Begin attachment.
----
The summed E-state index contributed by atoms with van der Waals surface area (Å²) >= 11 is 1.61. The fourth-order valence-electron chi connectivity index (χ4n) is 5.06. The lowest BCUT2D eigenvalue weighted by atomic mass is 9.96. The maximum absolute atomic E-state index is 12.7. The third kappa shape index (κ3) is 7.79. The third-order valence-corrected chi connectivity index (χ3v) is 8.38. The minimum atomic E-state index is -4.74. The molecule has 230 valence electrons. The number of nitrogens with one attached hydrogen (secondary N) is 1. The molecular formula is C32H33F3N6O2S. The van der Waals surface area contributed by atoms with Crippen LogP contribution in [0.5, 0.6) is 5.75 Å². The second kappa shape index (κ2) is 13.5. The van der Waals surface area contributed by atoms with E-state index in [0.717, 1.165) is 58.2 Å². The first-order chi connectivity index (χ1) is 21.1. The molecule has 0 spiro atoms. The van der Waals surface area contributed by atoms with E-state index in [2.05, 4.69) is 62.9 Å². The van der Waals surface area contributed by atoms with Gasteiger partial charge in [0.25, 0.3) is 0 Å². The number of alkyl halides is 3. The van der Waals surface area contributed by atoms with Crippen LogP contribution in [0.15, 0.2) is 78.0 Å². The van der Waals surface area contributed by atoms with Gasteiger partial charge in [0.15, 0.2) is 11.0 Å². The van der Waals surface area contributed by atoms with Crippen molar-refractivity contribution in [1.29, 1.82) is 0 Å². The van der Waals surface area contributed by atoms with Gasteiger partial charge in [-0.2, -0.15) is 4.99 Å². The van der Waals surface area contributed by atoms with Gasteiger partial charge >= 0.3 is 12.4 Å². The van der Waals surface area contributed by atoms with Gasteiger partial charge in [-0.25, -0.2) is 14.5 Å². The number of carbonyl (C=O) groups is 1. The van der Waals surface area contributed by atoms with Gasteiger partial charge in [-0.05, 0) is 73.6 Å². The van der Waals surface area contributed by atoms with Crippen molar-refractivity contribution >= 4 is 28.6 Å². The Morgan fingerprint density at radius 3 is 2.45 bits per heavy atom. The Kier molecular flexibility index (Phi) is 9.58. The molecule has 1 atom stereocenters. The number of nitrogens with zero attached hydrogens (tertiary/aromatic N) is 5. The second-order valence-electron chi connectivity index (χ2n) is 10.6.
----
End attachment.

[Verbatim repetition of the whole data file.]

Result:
The summed E-state index contributed by atoms with van der Waals surface area (Å²) >= 11 is 1.61. The fourth-order valence-electron chi connectivity index (χ4n) is 5.06. The lowest BCUT2D eigenvalue weighted by atomic mass is 9.96. The maximum absolute atomic E-state index is 12.7. The third kappa shape index (κ3) is 7.79. The third-order valence-corrected chi connectivity index (χ3v) is 8.38. The minimum atomic E-state index is -4.74. The molecule has 230 valence electrons. The number of nitrogens with one attached hydrogen (secondary N) is 1. The molecular formula is C32H33F3N6O2S. The van der Waals surface area contributed by atoms with Crippen LogP contribution in [0.5, 0.6) is 5.75 Å². The second kappa shape index (κ2) is 13.5. The van der Waals surface area contributed by atoms with E-state index in [0.717, 1.165) is 58.2 Å². The first-order chi connectivity index (χ1) is 21.1. The molecule has 0 spiro atoms. The van der Waals surface area contributed by atoms with E-state index in [2.05, 4.69) is 62.9 Å². The van der Waals surface area contributed by atoms with Gasteiger partial charge in [0.25, 0.3) is 0 Å². The number of alkyl halides is 3. The van der Waals surface area contributed by atoms with Crippen LogP contribution in [0.15, 0.2) is 78.0 Å². The van der Waals surface area contributed by atoms with Gasteiger partial charge in [0.15, 0.2) is 11.0 Å². The van der Waals surface area contributed by atoms with Crippen molar-refractivity contribution in [1.29, 1.82) is 0 Å². The van der Waals surface area contributed by atoms with Gasteiger partial charge in [-0.2, -0.15) is 4.99 Å². The van der Waals surface area contributed by atoms with Gasteiger partial charge >= 0.3 is 12.4 Å². The van der Waals surface area contributed by atoms with Gasteiger partial charge in [-0.25, -0.2) is 14.5 Å². The number of carbonyl (C=O) groups is 1. The van der Waals surface area contributed by atoms with Gasteiger partial charge in [-0.05, 0) is 73.6 Å². The van der Waals surface area contributed by atoms with Crippen molar-refractivity contribution >= 4 is 28.6 Å². The Morgan fingerprint density at radius 3 is 2.45 bits per heavy atom. The Kier molecular flexibility index (Phi) is 9.58. The molecule has 1 atom stereocenters. The number of nitrogens with zero attached hydrogens (tertiary/aromatic N) is 5. The second-order valence-electron chi connectivity index (χ2n) is 10.6.